Test of Review of the Guidelines for the Management of LDL-Related ASCVD Risk

Low-density lipoprotein (LDL) plays an important etiologic role in the initiation and progression of atherosclerotic cardiovascular disease (ASCVD). Lowering LDL by medications, diet, or partial ileal bypass surgery have been shown to improve ASCVD risk factors and may reduce the risk of myocardial infarction, stroke, and coronary heart disease (CHD) death. However, despite clear evidence of benefit, there are still inadequate numbers of patients on appropriate lipid-lowering therapy resulting in significant gaps in care for management of LDL-related ASCVD risk. Though there may be multiple factors contributing to suboptimal lipid management, the authors of this article propose that confusion regarding implementation of the numerous and sometimes discordant clinical practice guidelines may contribute to gaps in care.1 There are important differences among the guidelines in the process and methodology for formulation of recommendations, inclusion or exclusion of expert opinion and evidence from large randomized clinical trials and meta-analyses, methodology for grading the strength and level of evidence, recommended risk assessment tools, specific lipoprotein targets of therapy, and consideration of special patient populations.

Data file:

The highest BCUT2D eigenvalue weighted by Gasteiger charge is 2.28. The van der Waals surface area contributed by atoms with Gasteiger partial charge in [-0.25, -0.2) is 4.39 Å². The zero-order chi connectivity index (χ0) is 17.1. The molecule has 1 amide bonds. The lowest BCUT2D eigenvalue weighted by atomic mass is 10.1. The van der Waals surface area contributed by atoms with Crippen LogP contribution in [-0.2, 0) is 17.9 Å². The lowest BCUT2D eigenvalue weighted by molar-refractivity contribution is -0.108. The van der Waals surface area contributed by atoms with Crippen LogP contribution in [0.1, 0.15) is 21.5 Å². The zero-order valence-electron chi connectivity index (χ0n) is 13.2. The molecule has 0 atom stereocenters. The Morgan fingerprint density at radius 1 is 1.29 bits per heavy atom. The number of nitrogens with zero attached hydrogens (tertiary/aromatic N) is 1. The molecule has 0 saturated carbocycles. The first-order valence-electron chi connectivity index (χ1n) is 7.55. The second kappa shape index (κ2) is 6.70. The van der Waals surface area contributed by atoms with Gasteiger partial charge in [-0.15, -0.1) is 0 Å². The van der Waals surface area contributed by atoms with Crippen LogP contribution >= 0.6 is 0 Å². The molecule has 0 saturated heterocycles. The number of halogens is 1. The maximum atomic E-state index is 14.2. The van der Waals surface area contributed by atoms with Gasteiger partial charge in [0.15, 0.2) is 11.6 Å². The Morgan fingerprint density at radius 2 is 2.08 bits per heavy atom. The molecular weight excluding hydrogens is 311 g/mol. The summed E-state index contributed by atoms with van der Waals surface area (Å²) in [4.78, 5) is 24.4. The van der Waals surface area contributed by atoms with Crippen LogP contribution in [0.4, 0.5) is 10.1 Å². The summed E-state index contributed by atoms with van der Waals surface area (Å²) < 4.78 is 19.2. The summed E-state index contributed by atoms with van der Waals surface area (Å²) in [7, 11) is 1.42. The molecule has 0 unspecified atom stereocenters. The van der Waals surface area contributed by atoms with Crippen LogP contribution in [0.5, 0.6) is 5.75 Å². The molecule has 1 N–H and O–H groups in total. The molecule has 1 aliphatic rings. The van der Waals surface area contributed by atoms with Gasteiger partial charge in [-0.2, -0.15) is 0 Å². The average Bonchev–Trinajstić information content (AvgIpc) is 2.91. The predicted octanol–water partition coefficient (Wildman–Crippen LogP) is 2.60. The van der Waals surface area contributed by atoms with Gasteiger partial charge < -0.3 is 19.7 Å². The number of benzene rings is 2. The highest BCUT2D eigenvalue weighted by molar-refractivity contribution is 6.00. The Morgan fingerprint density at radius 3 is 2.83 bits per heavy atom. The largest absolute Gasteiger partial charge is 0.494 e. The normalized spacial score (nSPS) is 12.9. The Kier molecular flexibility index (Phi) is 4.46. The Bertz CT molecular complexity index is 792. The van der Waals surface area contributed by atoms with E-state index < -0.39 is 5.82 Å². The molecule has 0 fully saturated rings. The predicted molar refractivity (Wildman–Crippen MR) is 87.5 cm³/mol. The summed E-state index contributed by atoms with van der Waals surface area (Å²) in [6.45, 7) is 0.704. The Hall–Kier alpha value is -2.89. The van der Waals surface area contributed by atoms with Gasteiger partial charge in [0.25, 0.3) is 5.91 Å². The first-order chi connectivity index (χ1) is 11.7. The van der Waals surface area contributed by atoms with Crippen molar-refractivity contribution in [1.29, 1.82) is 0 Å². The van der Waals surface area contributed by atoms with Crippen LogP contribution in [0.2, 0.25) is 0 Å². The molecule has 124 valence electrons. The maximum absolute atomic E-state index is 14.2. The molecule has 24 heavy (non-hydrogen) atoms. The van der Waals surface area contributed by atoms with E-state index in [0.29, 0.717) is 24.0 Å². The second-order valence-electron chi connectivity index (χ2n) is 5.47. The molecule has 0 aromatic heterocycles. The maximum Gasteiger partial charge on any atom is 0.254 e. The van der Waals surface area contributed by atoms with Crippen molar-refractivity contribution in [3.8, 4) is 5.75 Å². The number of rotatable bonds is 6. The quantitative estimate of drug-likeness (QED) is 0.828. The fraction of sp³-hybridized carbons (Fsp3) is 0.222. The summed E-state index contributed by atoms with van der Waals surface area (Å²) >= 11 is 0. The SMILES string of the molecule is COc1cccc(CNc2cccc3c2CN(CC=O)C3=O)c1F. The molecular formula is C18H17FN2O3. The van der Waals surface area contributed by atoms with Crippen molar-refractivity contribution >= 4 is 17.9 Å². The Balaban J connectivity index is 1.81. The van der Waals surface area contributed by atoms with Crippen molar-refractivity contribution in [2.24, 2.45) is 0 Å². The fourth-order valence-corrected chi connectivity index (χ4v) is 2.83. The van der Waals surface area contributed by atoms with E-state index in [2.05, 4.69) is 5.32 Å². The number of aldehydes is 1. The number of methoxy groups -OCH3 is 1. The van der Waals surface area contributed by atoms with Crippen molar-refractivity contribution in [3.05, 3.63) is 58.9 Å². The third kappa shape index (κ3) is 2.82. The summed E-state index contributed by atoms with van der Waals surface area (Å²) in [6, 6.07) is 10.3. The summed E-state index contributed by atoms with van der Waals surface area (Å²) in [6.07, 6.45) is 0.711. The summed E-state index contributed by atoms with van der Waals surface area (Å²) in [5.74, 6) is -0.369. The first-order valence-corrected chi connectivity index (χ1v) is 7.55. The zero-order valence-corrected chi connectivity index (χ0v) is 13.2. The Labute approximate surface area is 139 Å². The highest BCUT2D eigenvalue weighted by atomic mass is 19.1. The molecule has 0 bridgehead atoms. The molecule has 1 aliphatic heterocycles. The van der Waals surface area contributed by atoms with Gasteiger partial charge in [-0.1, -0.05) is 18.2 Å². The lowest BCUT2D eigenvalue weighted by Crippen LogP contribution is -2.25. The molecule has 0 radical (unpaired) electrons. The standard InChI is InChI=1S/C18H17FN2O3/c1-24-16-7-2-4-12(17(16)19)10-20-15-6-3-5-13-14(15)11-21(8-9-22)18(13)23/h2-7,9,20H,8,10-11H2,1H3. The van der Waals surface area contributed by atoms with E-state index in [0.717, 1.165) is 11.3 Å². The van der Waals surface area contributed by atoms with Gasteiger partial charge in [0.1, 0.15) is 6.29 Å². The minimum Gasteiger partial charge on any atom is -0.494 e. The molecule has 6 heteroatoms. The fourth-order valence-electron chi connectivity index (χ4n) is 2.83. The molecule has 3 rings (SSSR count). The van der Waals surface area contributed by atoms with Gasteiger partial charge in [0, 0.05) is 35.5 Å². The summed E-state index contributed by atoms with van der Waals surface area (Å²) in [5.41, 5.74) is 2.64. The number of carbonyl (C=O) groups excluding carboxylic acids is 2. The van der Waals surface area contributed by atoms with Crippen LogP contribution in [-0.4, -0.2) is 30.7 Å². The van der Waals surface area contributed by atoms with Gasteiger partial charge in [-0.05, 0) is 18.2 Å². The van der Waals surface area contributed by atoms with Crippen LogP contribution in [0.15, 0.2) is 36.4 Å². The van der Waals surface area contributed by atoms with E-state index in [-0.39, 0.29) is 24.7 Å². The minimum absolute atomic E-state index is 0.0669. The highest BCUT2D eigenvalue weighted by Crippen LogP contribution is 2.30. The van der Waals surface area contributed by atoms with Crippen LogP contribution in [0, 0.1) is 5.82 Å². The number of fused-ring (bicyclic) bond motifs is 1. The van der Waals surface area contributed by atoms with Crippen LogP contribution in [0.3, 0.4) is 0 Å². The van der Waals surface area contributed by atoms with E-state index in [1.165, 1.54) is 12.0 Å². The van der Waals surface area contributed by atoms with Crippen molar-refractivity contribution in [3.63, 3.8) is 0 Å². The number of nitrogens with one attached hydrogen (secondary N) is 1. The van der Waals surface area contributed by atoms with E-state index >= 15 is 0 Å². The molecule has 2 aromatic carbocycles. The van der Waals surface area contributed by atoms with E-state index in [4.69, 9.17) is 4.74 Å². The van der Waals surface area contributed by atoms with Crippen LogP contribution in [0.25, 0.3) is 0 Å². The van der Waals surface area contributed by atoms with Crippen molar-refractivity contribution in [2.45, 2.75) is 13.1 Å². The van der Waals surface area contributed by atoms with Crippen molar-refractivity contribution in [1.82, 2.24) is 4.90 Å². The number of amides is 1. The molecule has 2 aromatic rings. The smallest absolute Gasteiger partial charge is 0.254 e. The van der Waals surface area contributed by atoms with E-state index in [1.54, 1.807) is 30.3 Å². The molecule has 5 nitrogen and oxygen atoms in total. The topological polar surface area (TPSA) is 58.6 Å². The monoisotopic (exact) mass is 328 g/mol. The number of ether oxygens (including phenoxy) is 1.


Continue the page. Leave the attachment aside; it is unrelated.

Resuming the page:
The International Atherosclerosis Society (IAS), European Society of Cardiology (ESC)/European Atherosclerosis Society (EAS), Canadian Cardiovascular Society (CCS), the American Association of Clinical Endocrinologists (AACE), and the American College of Cardiology (ACC)/American Heart Association (AHA) have all published recommendations for lipid therapy with broad applicability in large populations worldwide.2-6 All share a common emphasis on ASCVD risk assessment to target therapy to those patients at greatest risk. However, the recommended algorithms and the priority of prediction of 10-year versus lifetime risk of ASCVD events differ significantly among these guidelines. The 2013 ACC/AHA Guideline on the Treatment of Blood Cholesterol to Reduce ASCVD Risk in Adults introduced a new risk assessment tool, the CV Risk Calculator, based on equations derived from large, diverse, community-based cohorts of non-Hispanic whites and non-Hispanic blacks in the United States.  This algorithm predicts the 10-year risk of first hard ASCVD event (nonfatal myocardial infarction, coronary heart disease death, fatal, or nonfatal stroke). Similarly, the CCS guidelines recommend calculation of 10-year risk of total ASCVD events, but the suggested risk assessment tool is the Framingham risk calculator or the modified Framingham risk score.  The ESC/EAS guidelines also focus on 10-year risk, but the estimation by the SCORE system predicts only fatal ASCVD events (first fatal heart attack, stroke, fatal occlusive arterial disease, or sudden cardiac death). The AACE recommends either the original Framingham risk score for the prediction of 10-year risk of CHD event (myocardial infarction or coronary heart disease death) or the Reynolds Risk Score which predicts 10-year risk of MI, ischemic stroke, coronary revascularization, and cardiovascular death. The IAS guidelines assign priority to lifetime risk of total ASCVD morbidity and mortality assessed by one of four tools, rather than 10-year risk, as experts consider this to be the purpose of primary prevention.  The new ACC/AHA CV Risk Calculator also provides an estimation of lifetime or 30-year risk of first hard ASCVD event, but this algorithm has been validated only for individuals ages 20-59.